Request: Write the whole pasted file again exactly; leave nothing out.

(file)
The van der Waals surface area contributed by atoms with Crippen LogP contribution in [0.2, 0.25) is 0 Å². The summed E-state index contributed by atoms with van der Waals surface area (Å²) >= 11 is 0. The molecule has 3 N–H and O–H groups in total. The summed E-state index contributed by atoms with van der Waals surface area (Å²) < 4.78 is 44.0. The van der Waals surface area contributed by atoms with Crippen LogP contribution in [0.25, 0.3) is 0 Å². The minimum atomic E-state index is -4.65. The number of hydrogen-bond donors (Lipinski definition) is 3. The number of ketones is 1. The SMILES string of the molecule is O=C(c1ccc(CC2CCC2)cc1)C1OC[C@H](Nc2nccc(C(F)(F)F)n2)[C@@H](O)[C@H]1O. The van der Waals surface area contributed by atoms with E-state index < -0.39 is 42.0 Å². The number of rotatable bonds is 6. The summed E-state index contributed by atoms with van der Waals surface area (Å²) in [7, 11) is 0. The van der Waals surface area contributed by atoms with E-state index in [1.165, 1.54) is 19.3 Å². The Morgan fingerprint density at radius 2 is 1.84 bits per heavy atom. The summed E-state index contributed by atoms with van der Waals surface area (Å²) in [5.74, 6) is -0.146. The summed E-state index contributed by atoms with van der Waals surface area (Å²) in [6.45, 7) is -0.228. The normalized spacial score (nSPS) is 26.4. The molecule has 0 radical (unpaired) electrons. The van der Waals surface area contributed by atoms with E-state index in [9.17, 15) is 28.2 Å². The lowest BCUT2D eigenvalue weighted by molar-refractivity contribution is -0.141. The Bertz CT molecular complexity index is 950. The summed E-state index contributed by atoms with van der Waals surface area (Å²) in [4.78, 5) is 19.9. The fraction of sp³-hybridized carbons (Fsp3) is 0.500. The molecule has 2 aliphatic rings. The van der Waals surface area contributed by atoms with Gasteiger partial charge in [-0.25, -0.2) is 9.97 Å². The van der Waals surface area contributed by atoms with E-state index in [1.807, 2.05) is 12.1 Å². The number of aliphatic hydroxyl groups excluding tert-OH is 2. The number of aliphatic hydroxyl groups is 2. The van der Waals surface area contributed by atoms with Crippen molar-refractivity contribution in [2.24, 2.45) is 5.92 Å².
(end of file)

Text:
The van der Waals surface area contributed by atoms with Crippen LogP contribution in [0.2, 0.25) is 0 Å². The summed E-state index contributed by atoms with van der Waals surface area (Å²) >= 11 is 0. The molecule has 3 N–H and O–H groups in total. The summed E-state index contributed by atoms with van der Waals surface area (Å²) < 4.78 is 44.0. The van der Waals surface area contributed by atoms with Crippen LogP contribution in [0.25, 0.3) is 0 Å². The minimum atomic E-state index is -4.65. The number of hydrogen-bond donors (Lipinski definition) is 3. The number of ketones is 1. The SMILES string of the molecule is O=C(c1ccc(CC2CCC2)cc1)C1OC[C@H](Nc2nccc(C(F)(F)F)n2)[C@@H](O)[C@H]1O. The van der Waals surface area contributed by atoms with E-state index < -0.39 is 42.0 Å². The number of rotatable bonds is 6. The summed E-state index contributed by atoms with van der Waals surface area (Å²) in [7, 11) is 0. The van der Waals surface area contributed by atoms with E-state index in [1.165, 1.54) is 19.3 Å². The Morgan fingerprint density at radius 2 is 1.84 bits per heavy atom. The summed E-state index contributed by atoms with van der Waals surface area (Å²) in [5.74, 6) is -0.146. The summed E-state index contributed by atoms with van der Waals surface area (Å²) in [6.45, 7) is -0.228. The normalized spacial score (nSPS) is 26.4. The molecule has 0 radical (unpaired) electrons. The van der Waals surface area contributed by atoms with E-state index in [9.17, 15) is 28.2 Å². The lowest BCUT2D eigenvalue weighted by molar-refractivity contribution is -0.141. The Bertz CT molecular complexity index is 950. The summed E-state index contributed by atoms with van der Waals surface area (Å²) in [4.78, 5) is 19.9. The fraction of sp³-hybridized carbons (Fsp3) is 0.500. The molecule has 2 aliphatic rings. The van der Waals surface area contributed by atoms with Gasteiger partial charge in [-0.25, -0.2) is 9.97 Å². The van der Waals surface area contributed by atoms with E-state index in [1.807, 2.05) is 12.1 Å². The number of aliphatic hydroxyl groups excluding tert-OH is 2. The number of aliphatic hydroxyl groups is 2. The van der Waals surface area contributed by atoms with Crippen molar-refractivity contribution in [2.24, 2.45) is 5.92 Å².